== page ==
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J Pharmacol Exp Ther. 1987 Nov;243(2):767-74.

Effects of anagrelide on platelet cAMP levels, cAMP-dependent protein kinase and thrombin-induced Ca++ fluxes.

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  • 1Department of Cardiovascular Biology, Bristol-Myers Pharmaceutical Research and Development Division, Evansville, Indiana.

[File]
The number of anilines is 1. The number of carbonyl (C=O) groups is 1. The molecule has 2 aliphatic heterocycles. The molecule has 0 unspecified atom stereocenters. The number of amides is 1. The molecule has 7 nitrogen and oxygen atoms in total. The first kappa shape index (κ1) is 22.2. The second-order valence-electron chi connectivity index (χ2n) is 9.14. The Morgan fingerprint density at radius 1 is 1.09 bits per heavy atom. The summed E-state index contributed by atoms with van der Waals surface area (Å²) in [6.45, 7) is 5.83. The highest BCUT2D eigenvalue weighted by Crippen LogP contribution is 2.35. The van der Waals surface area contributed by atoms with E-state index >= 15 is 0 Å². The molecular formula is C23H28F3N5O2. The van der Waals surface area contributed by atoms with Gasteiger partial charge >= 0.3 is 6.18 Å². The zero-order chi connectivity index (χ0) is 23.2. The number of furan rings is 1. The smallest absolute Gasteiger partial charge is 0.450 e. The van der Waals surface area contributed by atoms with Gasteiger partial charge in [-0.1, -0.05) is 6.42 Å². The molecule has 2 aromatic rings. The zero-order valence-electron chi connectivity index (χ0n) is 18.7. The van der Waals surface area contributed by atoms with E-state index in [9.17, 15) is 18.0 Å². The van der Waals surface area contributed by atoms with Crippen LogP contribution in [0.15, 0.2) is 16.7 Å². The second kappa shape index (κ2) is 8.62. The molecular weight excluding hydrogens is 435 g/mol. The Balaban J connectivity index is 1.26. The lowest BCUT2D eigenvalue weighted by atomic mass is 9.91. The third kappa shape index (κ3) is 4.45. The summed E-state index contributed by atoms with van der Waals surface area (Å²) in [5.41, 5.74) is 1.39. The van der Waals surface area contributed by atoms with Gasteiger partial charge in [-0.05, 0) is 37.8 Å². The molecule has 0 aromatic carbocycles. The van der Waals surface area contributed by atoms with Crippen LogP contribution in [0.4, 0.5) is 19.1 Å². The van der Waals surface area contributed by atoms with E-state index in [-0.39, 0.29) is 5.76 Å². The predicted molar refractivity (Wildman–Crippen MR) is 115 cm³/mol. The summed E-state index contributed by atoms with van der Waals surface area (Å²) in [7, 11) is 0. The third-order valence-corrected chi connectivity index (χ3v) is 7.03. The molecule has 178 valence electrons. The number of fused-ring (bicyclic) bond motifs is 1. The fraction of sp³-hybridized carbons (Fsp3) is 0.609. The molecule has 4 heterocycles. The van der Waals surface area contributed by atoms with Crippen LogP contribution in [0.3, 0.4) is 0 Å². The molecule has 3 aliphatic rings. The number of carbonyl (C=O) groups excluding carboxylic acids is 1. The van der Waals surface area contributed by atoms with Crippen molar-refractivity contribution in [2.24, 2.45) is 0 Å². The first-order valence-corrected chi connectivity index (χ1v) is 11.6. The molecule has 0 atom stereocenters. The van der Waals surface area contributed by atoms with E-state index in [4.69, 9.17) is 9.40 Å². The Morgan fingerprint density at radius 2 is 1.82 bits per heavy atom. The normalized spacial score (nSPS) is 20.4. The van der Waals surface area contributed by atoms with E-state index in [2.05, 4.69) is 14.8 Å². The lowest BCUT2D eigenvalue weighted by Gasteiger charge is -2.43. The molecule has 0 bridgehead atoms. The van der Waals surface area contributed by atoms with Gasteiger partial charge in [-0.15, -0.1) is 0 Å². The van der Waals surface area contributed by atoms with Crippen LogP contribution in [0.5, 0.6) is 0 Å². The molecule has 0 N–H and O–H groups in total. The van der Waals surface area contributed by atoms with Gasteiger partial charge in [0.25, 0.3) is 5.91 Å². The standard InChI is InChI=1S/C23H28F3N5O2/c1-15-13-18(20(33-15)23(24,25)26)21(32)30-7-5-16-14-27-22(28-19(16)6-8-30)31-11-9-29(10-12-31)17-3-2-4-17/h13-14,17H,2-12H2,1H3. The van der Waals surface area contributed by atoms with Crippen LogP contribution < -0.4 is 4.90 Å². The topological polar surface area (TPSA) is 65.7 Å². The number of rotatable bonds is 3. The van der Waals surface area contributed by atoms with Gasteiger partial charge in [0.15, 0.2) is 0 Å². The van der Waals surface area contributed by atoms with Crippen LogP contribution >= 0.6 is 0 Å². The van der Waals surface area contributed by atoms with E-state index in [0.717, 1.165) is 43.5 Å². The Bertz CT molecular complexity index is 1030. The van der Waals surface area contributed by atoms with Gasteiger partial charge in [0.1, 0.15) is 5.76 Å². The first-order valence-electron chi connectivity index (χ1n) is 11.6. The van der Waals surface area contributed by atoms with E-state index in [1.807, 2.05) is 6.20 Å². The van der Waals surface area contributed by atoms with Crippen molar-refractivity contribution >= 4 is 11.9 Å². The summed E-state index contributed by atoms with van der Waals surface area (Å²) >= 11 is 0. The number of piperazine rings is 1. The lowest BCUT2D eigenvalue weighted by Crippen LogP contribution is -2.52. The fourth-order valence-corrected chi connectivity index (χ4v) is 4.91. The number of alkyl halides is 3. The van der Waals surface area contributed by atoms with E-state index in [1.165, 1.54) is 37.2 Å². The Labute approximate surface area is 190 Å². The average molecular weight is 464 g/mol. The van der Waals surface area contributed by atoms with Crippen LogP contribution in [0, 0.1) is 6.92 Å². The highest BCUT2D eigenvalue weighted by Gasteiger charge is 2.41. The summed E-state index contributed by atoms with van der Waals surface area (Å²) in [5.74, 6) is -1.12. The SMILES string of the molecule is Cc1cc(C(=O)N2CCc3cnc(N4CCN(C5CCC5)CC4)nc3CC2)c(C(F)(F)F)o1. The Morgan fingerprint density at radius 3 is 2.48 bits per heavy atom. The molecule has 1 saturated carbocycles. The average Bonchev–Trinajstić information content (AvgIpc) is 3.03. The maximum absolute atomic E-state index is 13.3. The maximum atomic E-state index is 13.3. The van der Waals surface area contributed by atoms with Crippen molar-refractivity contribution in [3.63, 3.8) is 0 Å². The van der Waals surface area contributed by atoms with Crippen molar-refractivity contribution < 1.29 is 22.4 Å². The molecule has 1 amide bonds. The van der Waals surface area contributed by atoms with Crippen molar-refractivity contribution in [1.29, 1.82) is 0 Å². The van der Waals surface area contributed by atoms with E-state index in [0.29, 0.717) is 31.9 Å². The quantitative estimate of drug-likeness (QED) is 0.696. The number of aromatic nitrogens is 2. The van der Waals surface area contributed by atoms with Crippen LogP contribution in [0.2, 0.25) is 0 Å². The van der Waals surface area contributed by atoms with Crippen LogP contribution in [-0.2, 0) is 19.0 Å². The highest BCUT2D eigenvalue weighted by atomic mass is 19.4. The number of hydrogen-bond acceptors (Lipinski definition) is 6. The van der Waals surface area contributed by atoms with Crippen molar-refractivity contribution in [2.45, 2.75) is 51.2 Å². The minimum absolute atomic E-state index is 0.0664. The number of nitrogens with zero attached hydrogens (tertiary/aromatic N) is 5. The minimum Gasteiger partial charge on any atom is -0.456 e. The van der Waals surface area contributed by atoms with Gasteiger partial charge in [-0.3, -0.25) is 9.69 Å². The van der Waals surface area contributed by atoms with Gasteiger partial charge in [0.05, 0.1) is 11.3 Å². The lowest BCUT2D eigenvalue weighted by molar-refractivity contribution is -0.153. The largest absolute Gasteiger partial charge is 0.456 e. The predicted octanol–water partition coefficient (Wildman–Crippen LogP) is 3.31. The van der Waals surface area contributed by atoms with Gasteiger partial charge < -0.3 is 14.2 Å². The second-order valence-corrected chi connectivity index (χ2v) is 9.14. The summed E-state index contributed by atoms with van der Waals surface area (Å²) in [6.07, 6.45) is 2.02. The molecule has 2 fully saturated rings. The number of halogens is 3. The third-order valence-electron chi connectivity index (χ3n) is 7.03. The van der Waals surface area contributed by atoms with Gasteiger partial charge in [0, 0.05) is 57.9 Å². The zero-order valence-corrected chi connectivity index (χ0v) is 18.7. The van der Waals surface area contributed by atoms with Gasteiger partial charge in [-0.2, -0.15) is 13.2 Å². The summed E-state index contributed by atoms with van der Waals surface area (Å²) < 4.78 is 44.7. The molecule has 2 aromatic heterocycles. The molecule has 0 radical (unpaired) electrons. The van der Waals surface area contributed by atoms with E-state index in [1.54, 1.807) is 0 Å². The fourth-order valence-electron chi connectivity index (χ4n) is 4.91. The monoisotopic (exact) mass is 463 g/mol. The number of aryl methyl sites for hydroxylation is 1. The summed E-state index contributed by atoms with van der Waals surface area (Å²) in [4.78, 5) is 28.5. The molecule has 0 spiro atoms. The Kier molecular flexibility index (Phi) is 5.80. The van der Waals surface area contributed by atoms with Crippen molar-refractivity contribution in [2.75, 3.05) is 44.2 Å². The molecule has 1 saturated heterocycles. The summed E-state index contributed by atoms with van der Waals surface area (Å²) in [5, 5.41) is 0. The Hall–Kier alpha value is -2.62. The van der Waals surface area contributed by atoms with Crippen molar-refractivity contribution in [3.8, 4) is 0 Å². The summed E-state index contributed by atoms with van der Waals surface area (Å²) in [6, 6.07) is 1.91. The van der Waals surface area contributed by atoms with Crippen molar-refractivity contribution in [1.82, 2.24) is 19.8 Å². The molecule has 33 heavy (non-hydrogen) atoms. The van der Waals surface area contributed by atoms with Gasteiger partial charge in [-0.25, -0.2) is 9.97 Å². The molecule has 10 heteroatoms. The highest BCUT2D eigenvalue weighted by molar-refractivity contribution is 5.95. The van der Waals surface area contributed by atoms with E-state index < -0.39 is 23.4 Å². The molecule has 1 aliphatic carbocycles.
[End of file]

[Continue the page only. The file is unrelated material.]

Anagrelide (BL-4162A, 6,7-dichloro-1,5-dihydroimidazo[2, 1-6] quinazolin-2[3H]one monohydrochloride hydrate) is a potent and broad spectrum inhibitor of platelet aggregation. Prior studies showed that anagrelide inhibited platelet cyclic AMP (cAMP) phosphodiesterase activity but did not appreciably elevate platelet cAMP levels. We examined the effects of anagrelide on washed human platelets and found that anagrelide caused significant elevation of cAMP levels. Anagrelide treatment also resulted in activation of the platelet cAMP-dependent protein kinase at anagrelide concentrations of 0.1 to 1 microgram/ml, which inhibited platelet aggregation but caused only small increases in platelet cAMP content. When whole platelets were incubated with radiolabeled phosphate, anagrelide increased phosphorylation of platelet proteins with relative molecular weights of 22, 26, 50 and 80 kilodaltons. The pattern of protein phosphorylation stimulated by anagrelide treatment was similar to that observed when the platelets were treated with forskolin. Anagrelide also inhibited the rise in intracellular Ca++ caused by thrombin, as measured using Fura-2-loaded platelets. The inhibition of increased intracellular Ca++ resulted from block of thrombin-induced mobilization of intracellular Ca++, as well as prevention of Ca++ influx through the plasma membrane. Anagrelide itself had no influence on inositol 1,4,5-trisphosphate-induced Caz5++ release from isolated platelet membrane vesicles. These studies suggest that anagrelide inhibits platelet phosphodiesterase activity in intact platelets resulting in an elevation in cAMP levels sufficient to activate the cAMP-dependent protein kinase and inhibit agonist-activated Ca++ fluxes.

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